For an academic explanation, I turn to Professor of Psychology John Suler. His article “The Online Disinhibition Effect” discussed the phenomena of “social disinhibiton” to describe people acting differently online than they would normally. He also spoke of what he called “toxic disinhibition” to refer to people who, “may be rude, critical, angry, hateful, and threatening… territory they would never explore in the ‘real’ world” (2005). Suler’s usage of “real” isn’t quite accurate anymore with the large-scale rise of social media and web 2.0 blurring that line significantly, but the principle of acting radically different online is not lost on the modern-day.

For a much less formal explanation, think about this example. There is a random average person. This random person is on the internet and is going by a pseudonym so nobody knows who they are. Under these circumstances, what reason do they have to act decently? They could say the most hateful, inflammatory, and insulting things, and what could anyone do about it? The average user can’t do anything outside of appealing to an administrator, or blocking the offending user. Even with these solutions there are still very many more people acting similarly out there.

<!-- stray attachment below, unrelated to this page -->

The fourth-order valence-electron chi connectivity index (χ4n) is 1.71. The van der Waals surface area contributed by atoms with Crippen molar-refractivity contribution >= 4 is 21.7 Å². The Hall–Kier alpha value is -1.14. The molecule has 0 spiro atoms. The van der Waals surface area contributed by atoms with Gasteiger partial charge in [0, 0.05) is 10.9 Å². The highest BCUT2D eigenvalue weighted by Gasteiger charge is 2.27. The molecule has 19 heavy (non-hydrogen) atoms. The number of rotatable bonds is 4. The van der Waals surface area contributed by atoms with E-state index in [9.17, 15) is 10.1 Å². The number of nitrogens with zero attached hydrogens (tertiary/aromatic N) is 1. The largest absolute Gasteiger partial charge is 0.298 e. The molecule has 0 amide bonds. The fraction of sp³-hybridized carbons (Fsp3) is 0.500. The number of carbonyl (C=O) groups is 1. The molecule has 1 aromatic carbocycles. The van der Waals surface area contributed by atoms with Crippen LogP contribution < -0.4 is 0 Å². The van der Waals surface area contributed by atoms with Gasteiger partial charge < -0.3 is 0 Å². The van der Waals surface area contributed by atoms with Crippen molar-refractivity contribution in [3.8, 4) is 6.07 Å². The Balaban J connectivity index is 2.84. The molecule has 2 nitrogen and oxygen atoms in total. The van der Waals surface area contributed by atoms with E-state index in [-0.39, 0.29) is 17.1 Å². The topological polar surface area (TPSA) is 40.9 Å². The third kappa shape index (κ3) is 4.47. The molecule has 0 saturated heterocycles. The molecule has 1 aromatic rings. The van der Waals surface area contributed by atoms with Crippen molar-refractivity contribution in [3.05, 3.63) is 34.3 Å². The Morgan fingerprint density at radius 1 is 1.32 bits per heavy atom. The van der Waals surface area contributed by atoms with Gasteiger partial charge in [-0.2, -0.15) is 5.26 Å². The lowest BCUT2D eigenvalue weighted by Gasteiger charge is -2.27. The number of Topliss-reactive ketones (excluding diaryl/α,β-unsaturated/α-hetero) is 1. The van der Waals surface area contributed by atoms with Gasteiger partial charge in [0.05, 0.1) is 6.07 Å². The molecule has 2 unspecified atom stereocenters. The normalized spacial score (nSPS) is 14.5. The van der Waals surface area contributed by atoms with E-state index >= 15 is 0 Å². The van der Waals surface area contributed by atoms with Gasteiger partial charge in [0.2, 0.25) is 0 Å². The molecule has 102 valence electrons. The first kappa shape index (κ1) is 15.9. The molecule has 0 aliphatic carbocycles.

So why is acting in this manner seemingly so appealing to all the people who engage in similar actions online? Again, let’s turn to Suler. He suggests that people exhibit this level of toxic disinhibition as being, “simply a blind catharsis, a fruitless repetition compulsion or acting out of pathological needs without any beneficial psychology change” (2005). Simply put, they act that way because they find it fun.

It is somewhat easy to see why people think they can do this. Plenty of people online made up a character that they are pretending to be. It wasn’t really “Jane Doe” insulting and demeaning that girl, it was “Blue_Velvet_56.” For a plethora of reasons, it just does not occur to “Jane” in this example that she is really saying that. The foremost reason is that “Jane” can’t see the victim of her abuse. Suler says that, “This invisibility gives people the courage to go places and act in ways that they otherwise would not” (2005). It’s a lot easier to lay personal abuse and insults at a picture of someone, or a just a stand in picture of them, than the person herself. For example, if you insult them in person they can easily fire back insults at you, go to get help, or otherwise stop you from continuing to insult them. On a less physical level, “Jane” can’t see her target, so, in a sense, there is no “real” victim.

Now that things have hopefully had some light shown on them, we can move on to the bigger issues. Namely, what can people to try to avoid this kind of behavior, how to react to it once it does happen, and importantly, how outrage and negativity at something online isn’t always a bad thing. See you next time.

P.S. The article is not publicly available, at least not that I could find, so you will have to either have a research capable account, or buy the article to view it at the link provided.

http://onlinelibrary.wiley.com.ezproxy.rowan.edu/doi/10.1002/aps.42/pdf

Response to Jay Bolter